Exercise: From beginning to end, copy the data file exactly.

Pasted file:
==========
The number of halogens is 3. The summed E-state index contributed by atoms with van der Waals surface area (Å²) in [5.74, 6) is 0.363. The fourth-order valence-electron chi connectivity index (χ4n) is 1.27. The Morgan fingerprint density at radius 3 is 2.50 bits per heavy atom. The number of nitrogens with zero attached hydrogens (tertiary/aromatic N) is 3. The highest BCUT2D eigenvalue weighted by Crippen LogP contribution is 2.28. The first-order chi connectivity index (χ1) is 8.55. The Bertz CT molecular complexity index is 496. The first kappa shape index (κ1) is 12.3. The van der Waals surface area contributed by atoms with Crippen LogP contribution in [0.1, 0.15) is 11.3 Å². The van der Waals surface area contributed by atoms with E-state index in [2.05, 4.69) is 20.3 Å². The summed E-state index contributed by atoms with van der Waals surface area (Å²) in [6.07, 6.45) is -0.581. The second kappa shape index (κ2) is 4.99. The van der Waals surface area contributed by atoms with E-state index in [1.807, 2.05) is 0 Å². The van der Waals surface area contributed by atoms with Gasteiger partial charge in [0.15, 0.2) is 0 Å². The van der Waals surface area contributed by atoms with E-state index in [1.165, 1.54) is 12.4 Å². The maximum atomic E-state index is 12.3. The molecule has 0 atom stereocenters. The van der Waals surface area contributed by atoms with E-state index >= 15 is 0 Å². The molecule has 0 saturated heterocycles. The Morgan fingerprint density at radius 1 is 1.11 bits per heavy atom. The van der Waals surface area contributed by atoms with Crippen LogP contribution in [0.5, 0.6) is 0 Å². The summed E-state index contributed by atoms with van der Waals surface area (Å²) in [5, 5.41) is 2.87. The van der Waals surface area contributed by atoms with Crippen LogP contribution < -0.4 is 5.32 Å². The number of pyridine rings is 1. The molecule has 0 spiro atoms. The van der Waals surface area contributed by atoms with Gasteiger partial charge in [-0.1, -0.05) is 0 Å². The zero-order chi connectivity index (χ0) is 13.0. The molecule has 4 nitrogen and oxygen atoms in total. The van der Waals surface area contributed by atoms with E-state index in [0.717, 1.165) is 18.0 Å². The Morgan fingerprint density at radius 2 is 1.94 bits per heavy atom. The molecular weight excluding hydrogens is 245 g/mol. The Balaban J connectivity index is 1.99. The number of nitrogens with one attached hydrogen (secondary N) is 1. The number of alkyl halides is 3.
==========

The number of halogens is 3. The summed E-state index contributed by atoms with van der Waals surface area (Å²) in [5.74, 6) is 0.363. The fourth-order valence-electron chi connectivity index (χ4n) is 1.27. The Morgan fingerprint density at radius 3 is 2.50 bits per heavy atom. The number of nitrogens with zero attached hydrogens (tertiary/aromatic N) is 3. The highest BCUT2D eigenvalue weighted by Crippen LogP contribution is 2.28. The first-order chi connectivity index (χ1) is 8.55. The Bertz CT molecular complexity index is 496. The first kappa shape index (κ1) is 12.3. The van der Waals surface area contributed by atoms with Crippen LogP contribution in [0.1, 0.15) is 11.3 Å². The van der Waals surface area contributed by atoms with E-state index in [2.05, 4.69) is 20.3 Å². The summed E-state index contributed by atoms with van der Waals surface area (Å²) in [6.07, 6.45) is -0.581. The second kappa shape index (κ2) is 4.99. The van der Waals surface area contributed by atoms with E-state index in [1.807, 2.05) is 0 Å². The van der Waals surface area contributed by atoms with Gasteiger partial charge in [0.15, 0.2) is 0 Å². The van der Waals surface area contributed by atoms with E-state index in [1.165, 1.54) is 12.4 Å². The maximum atomic E-state index is 12.3. The molecule has 0 atom stereocenters. The van der Waals surface area contributed by atoms with E-state index >= 15 is 0 Å². The molecule has 0 saturated heterocycles. The Morgan fingerprint density at radius 1 is 1.11 bits per heavy atom. The van der Waals surface area contributed by atoms with Crippen LogP contribution in [0.5, 0.6) is 0 Å². The summed E-state index contributed by atoms with van der Waals surface area (Å²) in [5, 5.41) is 2.87. The van der Waals surface area contributed by atoms with Crippen LogP contribution < -0.4 is 5.32 Å². The number of pyridine rings is 1. The molecule has 0 spiro atoms. The van der Waals surface area contributed by atoms with Gasteiger partial charge in [-0.1, -0.05) is 0 Å². The zero-order chi connectivity index (χ0) is 13.0. The molecule has 4 nitrogen and oxygen atoms in total. The van der Waals surface area contributed by atoms with E-state index in [0.717, 1.165) is 18.0 Å². The Morgan fingerprint density at radius 2 is 1.94 bits per heavy atom. The molecular weight excluding hydrogens is 245 g/mol. The Balaban J connectivity index is 1.99. The number of nitrogens with one attached hydrogen (secondary N) is 1. The number of alkyl halides is 3.